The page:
I have three quaternions A, B, C.

I also have a 3D vector P which describes the barycentric coordinate to interpolate.

I want to interpolate the three quaternions with respect to the barycentric coordinate P

This Image shows how to do it would A, B and C be usual vectors.

enter image description here

but how to calculate the quaternion interpolation? Can I use the "slerp" command somehow? How would the glm code look like?


1 Answer 1


Defining the problem

The weighted arithmetic mean $\mu$, of a set of vectors, minimizes squared L2 norm of the error ($v_i$) to all elements of the set.

$$ \begin{equation} \begin{split} v_i &= \mu - x_i \\ \mu &= \underset{\mu \in \mathbb{R^n}}{\text{argmin}} \; \frac{1}{2}\sum\limits_{v_i} w_i ||v_i||^2_2 \\ \end{split} \end{equation} $$

This empowers us to define special means, where we use different notions of distance.

Specializing for rotations

A reasonable notion of distance for SO(3) is the angle separating two rotations. That's $||\log(\mu \ q^{-1})||$ Your geometry library probably implements this $log$, and expressions for it can be found here. It is not the log one is accustomed to on the real numbers.

Intuition: Recall that every sequence of rotations corresponds to a single rotation about a single axis, so the difference between a pair of rotations can always be summarized by a single angle.

$$ \begin{equation} \begin{split} v_i &= log(\mu \ x_i^{-1}) \\ \mu &= \underset{\mu \in \mathbb{SO3}}{\text{argmin}} \sum\limits_{v_i} w_i || v_i||^2_2 \\ \end{split} \end{equation} $$

There's no analytical form for this minimum for more than two rotations. We can, however, treat this as a least squares problem and compute the result by Gauss-Newton.

To apply Gauss-Newton in general, for some error, we need to be able to find $\mathbf{J_i} = \frac{d}{d\mu}v_i(\mu)$, which requires differentiating $v_i$. Then we can take a step as

$$ \begin{equation} \begin{split} \Delta \mu &= \sum\limits_{i}(w_i \mathbf{J_i}^T \mathbf{J_i})^{-1} \sum\limits_{i} w_i \mathbf{J_i}^T v_i \end{split} \end{equation} $$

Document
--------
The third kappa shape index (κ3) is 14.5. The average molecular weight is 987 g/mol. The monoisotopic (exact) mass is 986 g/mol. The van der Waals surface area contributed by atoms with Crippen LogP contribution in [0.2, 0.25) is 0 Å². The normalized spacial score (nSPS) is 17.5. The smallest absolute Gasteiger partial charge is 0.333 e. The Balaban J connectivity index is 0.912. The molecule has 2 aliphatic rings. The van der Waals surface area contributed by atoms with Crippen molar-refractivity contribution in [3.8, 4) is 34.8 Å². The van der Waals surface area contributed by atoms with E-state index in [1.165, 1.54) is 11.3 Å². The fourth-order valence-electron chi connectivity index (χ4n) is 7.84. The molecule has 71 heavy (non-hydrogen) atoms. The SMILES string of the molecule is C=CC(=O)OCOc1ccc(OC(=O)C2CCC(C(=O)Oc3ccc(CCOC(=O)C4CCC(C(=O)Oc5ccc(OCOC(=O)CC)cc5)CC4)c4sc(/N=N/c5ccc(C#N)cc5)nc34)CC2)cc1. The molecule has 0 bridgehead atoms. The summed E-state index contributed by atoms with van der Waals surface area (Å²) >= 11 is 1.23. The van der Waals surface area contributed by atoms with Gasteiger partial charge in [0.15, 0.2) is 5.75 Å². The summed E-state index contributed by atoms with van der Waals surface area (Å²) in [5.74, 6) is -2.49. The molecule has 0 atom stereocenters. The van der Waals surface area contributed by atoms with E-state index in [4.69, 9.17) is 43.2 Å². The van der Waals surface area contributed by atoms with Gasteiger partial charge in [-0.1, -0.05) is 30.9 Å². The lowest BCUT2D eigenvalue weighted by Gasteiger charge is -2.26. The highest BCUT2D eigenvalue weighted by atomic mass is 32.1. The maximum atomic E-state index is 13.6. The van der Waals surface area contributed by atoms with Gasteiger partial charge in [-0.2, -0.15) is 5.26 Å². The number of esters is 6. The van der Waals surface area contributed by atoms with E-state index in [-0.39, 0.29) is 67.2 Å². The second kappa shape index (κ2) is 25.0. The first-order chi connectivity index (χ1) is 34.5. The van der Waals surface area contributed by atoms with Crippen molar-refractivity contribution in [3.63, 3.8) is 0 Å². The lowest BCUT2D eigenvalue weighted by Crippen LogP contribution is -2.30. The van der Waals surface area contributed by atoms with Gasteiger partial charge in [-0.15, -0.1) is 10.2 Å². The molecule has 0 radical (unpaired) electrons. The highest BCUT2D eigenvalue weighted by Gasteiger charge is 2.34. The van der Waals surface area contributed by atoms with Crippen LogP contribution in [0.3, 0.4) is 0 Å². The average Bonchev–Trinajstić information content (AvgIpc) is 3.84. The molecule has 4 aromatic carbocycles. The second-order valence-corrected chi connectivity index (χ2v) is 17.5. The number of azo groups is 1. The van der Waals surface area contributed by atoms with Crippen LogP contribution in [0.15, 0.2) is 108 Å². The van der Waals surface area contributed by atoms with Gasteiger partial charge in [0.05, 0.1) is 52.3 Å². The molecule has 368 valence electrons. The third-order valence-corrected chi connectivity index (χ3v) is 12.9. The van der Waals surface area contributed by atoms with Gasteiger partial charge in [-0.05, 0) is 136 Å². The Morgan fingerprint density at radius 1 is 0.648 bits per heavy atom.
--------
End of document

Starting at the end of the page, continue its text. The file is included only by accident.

Our error function cannot readily be differentiated, since its argument is a rotation $\mu$ and not a vector. We invent a parameter $\delta \in \mathbb{R^3}$ which we will $Exp$ into a rotation. This, we can differentiate

$$ \begin{equation} \begin{split} v_i &= log(Exp(\delta)\; \mu \ x_i^{-1}) \\ \mathbf{J_i} &= \frac{d}{d\delta} v_i = \mathbf{I} \\ \end{split} \end{equation} $$

So the update to $\mu$ is

$$ \begin{equation} \begin{split} \delta &= \sum\limits_{i}(w_i \mathbf{J_i}^T \mathbf{J_i})^{-1} \sum\limits_{i} w_i \mathbf{J_i}^T v_i\\ \delta &= \sum\limits_{i} w_i \sum\limits_{i} w_i v_i \\ \delta &= \sum\limits_{i} w_i v_i \end{split} \end{equation} $$


$$ \begin{equation} \begin{split} \delta = \sum\limits_{i} w_i v_i &= \sum\limits_{i}w_i log(\mu_{k}^{\mathstrut} x_{i}^{-1}) \\ \mu_{k + 1} &= Exp(\delta) \mu_{k}\\ \end{split} \end{equation} $$ This will converge quadratically to a mean.

Caveat emptor: for rotations, there may be many "means". By analogy: What is the average point, on Earth's surface, of the north and south poles? Every point on the equator has equal right to be called the average. This is the case for all equispaced rotations.


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